Fishermen pulling spring chinook out of Columbia

By Phil Ferolito
Yakima, Washington (AP) May 2010

Chance Fiander breaks into a sprint across the Columbia River’s rocky bank, pulls a fishing pole from its holder and gives it a good yank.

Moments later, he reels in a 15-pound spring chinook.

His fishing buddy, Matt McConville, nets it.

But before Fiander gets the fish onto his string, another one of his poles gets a hit, and he springs to it and the chore is repeated.

“These rocks take a toll on your feet at the end of the day,” the 24-year-old said with a laugh as he grabs the pole.

Fiander, a Yakama tribal member, is among many drawn to the river to take a swipe at what’s predicted to be the third-largest spring chinook run since the late 1970s.

So far, more than 195,000 spring chinook have passed Bonneville Dam, and a total of 350,000 are expected to return this spring, the largest since 2002 and the third-highest count since 1977.

Below the dam, sportsmen have already taken more than 23,000 chinook from the run.

Larry Swanson of Ridgefield, Wash., says he doubled his catch to four from only two last year. Sportsmen such as Swanson have a daily limit of one spring chinook below the dam this season or two above the dam.

“It was a good year, we had a lot of fun and fishing is always great,” he says.

And fishermen from four Columbia River tribes – Yakama, Nez Perce, Warm Springs and Umatilla – have taken another 4,390 chinook while fishing from banks and scaffolds.

Cooler ocean water temperatures and plenty of food contributed to the relatively large return, said fish biologist Stuart Ellis with the Columbia River Inter-Tribal Fish Commission.

“And also I think these fish are a good byproduct of better hatchery practices and supplemental efforts going on,” he said.

Considered sacred by Northwest tribes, the spring chinook with its blueish-green back and silver sides is the first salmon to return to area rivers and streams each year.

Rich in healthy fish oils, tribes consider chinook the best-tasting and largest of its salmon family. Adults average roughly 36 inches in length and weigh anywhere from 10 to 50 pounds.

It’s before noon and Fiander and McConville have a combined catch of 13 chinook.

“Today is a slow day,” McConville said. “Yesterday we had about 20 by this time.”


Salmon play an economic, cultural and subsistence role for tribal members. During the commercial spring chinook season, tribal members such as Fiander and McConville aren’t subject to the same restrictions that sportsmen face on daily limits. However, tribal authorities do set limits on the overall number of salmon caught by their members.

“Some (commercial fishermen) were landing 70, 80 fish a day and that’s a good record to have,” Fiander said.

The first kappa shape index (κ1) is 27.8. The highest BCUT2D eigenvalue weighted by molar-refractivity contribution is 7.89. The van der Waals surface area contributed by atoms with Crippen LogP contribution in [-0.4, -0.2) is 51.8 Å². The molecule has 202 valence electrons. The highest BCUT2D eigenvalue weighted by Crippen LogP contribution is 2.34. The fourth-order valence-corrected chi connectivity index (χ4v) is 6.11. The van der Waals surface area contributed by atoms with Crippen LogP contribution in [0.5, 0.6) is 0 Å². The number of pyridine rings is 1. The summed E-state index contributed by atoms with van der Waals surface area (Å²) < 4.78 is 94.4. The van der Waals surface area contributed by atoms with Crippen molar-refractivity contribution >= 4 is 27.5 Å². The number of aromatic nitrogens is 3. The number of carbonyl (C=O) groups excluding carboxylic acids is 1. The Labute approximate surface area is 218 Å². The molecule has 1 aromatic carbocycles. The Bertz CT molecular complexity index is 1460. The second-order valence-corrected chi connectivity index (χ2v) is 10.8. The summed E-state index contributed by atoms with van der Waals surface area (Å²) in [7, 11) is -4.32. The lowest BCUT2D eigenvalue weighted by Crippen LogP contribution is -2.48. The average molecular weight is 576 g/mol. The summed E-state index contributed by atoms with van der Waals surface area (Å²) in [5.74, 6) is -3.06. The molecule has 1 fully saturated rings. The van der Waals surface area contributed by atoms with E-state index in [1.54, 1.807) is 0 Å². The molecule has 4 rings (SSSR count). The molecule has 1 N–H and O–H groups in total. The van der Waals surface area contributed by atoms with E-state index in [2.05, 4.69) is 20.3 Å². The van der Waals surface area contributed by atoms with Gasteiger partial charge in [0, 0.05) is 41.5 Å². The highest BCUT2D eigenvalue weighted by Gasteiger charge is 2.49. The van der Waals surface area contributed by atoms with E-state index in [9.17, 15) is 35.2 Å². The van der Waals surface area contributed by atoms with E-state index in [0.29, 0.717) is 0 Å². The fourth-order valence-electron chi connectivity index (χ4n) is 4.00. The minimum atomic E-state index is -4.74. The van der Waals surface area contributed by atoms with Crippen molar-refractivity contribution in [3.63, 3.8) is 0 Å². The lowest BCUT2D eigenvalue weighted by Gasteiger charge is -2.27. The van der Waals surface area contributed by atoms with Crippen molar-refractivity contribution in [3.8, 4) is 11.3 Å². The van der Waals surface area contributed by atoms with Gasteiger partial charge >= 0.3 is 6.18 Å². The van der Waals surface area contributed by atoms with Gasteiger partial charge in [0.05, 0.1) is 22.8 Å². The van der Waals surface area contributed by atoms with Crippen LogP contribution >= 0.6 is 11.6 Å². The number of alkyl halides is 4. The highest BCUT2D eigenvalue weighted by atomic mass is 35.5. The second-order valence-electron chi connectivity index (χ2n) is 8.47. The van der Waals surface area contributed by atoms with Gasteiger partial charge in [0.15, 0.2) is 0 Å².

Nearby, fishing poles propped in holders line the Washington bank of the river, as do groups of fishermen. Just above, makeshift shelters of rough timber covered with tarps shield against the relentless winds of the Gorge.

Fishermen dash from their shelters to grab their poles when a fish is on. Everyone is bundled up in jackets and hooded sweaters.

Fishermen below the dam have more than each other to compete with for salmon. Sea lions also have been taking their share of the run, said McConville’s father, Matt McConville Sr.

He says one sea lion took a fish off his line.

“He broke my line and everything,” he said. “Then he’ll go out there in front of everyone and trash that fish.

“He probably took like five fish from everyone down here this morning.”

Tribal members usually fish a roughly 60-mile stretch of the Columbia River between the Bonneville Dam and John Day Dam, about six miles upriver from Maryhill.

But this year they were allowed to fish below the dam to get an early shot at the run.

Yakamas honor spring salmon with a feast during ceremonies every year in April. Late runs the past few years provided little salmon for those ceremonies. But more than 8,000 were caught for ceremonies in March and April.

Roughly 400 tribal members, about 200 of them Yakamas, rely on fishing for a significant part of their income.

So far this spring, sportsmen have made about 166,000 trips to the river, and there are about 200 non-Indian commercial fishermen that fish the river as well, said river policy coordinator Cindy LeFleur with the Washington Department of Fish and Wildlife.

While sportsmen fishing ended below the dam on April 18, tribal fishing from scaffolds and from shore with hook-and-line fishing continue.

Meanwhile, sportsmen get a shot at select tributaries above Bonneville Dam, LeFleur said.

“For all the tributaries, the prospects are good,” she says. “They’ve got plenty of fish and fishing has been pretty good in most of them.”

But most of those areas have been a bottleneck of boats, says commercial fisherman Les Clark, who fishes below Bonneville Dam.

“It’s just a mess,” he says. “I didn’t want to go over there and jump into that mess.”

With the run nearing the halfway mark, he hopes a commercial season will soon open in his area near the Interstate 5 bridge.

“We’ve got a nice run of fish,” he said. “We should have at least half the run left.”